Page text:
A trip to the store will be more informative and entertaining in a 5G world, giving brick-and-mortar retailers a needed boost over online sellers.
Trying on clothing, for instance, will become virtual, powered by high-definition screens that will replace traditional dressing rooms, while makeup counters with smart mirrors will let customers test lipsticks and eye shadows without ever touching a physical product.
"The realism coming through devices or virtual dressing rooms with 5G will be staggering," says Jon Nordmark, co-founder and CEO of Iterate.ai, an innovation R&D company in San Jose, California. By 2020, spending on AR and VR for retail could reach $59 billion, says research firm CB Insights. Major retail outlets are likely to have proprietary use of such apps initially, owing to high costs.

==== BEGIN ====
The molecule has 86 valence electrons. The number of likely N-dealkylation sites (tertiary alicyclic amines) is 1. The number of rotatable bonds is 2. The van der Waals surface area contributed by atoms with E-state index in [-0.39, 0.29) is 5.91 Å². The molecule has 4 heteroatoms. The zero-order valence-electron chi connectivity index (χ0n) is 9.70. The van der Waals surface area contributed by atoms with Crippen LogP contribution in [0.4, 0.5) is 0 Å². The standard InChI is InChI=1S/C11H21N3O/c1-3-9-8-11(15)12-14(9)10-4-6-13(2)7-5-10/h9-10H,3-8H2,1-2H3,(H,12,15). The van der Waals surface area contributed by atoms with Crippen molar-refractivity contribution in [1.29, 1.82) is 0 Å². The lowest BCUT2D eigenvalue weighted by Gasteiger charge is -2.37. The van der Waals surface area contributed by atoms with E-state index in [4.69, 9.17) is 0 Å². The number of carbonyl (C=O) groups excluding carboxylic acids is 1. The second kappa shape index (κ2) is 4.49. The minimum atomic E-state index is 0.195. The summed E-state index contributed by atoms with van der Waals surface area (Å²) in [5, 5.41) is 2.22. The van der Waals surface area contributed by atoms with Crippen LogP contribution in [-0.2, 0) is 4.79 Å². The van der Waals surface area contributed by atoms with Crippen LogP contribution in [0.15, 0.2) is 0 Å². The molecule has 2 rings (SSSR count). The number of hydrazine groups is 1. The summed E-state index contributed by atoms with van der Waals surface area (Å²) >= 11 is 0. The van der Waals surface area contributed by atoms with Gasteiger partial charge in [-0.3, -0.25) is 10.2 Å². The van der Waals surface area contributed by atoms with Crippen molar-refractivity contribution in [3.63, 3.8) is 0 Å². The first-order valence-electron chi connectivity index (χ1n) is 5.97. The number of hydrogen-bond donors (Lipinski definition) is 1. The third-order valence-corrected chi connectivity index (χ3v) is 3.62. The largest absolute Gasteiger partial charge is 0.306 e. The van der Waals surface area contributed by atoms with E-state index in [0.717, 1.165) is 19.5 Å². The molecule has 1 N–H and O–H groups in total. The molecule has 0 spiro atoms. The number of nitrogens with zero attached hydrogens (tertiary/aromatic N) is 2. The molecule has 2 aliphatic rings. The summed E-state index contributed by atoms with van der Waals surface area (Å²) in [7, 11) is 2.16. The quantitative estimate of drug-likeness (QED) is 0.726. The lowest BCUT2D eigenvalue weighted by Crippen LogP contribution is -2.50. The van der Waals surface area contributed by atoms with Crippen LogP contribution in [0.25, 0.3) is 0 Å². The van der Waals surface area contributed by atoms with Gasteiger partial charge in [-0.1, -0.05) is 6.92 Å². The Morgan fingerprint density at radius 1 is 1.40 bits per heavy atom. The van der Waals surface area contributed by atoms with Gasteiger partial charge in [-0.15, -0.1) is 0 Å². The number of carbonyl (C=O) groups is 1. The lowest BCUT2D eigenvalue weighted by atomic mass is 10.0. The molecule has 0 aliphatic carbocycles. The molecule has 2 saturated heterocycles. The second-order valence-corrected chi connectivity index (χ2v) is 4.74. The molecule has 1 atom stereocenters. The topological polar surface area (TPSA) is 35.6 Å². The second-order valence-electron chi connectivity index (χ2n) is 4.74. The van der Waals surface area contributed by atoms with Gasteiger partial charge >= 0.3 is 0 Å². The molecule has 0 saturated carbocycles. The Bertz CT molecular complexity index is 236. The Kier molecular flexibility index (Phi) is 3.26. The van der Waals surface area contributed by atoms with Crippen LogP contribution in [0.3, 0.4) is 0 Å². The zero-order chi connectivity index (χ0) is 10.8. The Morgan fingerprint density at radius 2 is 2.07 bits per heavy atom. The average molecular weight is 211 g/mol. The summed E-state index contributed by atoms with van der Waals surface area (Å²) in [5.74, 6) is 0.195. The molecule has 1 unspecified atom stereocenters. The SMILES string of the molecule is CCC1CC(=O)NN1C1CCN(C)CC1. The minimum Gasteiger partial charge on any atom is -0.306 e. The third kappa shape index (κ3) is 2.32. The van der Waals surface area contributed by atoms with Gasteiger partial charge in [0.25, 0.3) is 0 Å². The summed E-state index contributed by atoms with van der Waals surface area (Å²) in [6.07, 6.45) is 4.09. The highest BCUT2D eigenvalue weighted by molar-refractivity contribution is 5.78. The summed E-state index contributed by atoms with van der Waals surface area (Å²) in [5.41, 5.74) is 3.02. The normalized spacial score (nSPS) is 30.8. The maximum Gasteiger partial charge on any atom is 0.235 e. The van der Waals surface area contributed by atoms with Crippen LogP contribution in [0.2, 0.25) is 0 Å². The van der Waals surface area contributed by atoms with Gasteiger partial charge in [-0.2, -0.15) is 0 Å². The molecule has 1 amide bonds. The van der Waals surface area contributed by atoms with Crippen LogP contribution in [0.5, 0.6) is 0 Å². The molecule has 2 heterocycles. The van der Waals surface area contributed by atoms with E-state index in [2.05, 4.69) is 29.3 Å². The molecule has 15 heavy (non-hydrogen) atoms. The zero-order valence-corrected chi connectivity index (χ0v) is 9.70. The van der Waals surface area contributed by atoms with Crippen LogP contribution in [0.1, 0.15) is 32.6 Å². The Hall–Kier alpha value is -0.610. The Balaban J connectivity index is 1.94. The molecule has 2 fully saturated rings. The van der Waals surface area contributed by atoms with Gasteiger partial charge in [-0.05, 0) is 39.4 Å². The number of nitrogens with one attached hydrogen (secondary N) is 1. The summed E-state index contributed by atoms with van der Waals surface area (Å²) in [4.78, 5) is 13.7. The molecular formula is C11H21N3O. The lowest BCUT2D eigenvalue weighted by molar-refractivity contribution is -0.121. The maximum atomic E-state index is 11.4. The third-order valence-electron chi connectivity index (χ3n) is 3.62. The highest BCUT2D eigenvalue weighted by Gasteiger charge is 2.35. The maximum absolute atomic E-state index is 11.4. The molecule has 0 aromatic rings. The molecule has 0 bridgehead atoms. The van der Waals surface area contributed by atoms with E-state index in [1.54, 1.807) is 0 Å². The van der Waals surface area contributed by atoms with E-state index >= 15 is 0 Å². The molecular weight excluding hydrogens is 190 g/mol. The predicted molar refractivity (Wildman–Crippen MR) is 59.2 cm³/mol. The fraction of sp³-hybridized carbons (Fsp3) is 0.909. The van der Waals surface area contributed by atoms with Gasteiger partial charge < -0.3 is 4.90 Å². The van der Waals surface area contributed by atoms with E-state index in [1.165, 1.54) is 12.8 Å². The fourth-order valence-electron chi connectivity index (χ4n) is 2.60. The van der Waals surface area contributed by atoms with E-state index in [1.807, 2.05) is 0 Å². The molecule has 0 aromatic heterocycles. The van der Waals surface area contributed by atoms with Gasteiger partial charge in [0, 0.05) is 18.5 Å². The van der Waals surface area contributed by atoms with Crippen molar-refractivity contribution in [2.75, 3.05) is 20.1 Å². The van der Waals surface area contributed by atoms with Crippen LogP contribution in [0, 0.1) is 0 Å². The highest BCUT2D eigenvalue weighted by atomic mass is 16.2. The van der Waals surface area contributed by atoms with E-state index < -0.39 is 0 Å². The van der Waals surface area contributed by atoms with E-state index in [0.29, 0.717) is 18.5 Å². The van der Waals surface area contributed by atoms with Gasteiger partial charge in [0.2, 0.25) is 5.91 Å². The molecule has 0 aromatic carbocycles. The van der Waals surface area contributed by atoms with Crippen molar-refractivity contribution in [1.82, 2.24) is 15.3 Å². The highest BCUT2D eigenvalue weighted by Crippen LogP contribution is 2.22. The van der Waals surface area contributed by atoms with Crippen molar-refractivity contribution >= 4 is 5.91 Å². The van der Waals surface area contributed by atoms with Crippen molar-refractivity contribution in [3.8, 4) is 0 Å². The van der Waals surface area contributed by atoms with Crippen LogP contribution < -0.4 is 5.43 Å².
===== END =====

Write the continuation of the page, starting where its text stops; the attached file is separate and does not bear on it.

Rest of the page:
For furniture sellers, a smartphone app will instantly show customers realistic 3-D renderings of a sofa in every style and fabric--as it would look in their homes. "Each time you'd swipe, you'd get the next look, whereas right now, on 4G, you'd swipe and be waiting and waiting, and it would show you a not-great-quality version," says Matt Wisdom, CEO of New Orleans-based TurboSquid, a marketplace for professional digital 3-D models. "The experience will be dramatically different."
In grocery stores, 5G will allow shoppers to point their smartphones at labels to instantly receive information. Retailers will benefit too, by gaining access to shoppers' profiles--even offering them deals. "You can do it on the fly," says Chetan Sharma, a wireless industry consultant. "Analytics and real-time feedback will be another area that retailers will look into."
How soon? That's up to the retailers. But bear in mind that some 5,000 stores disappeared in 2019, so those that wait too long risk joining that list.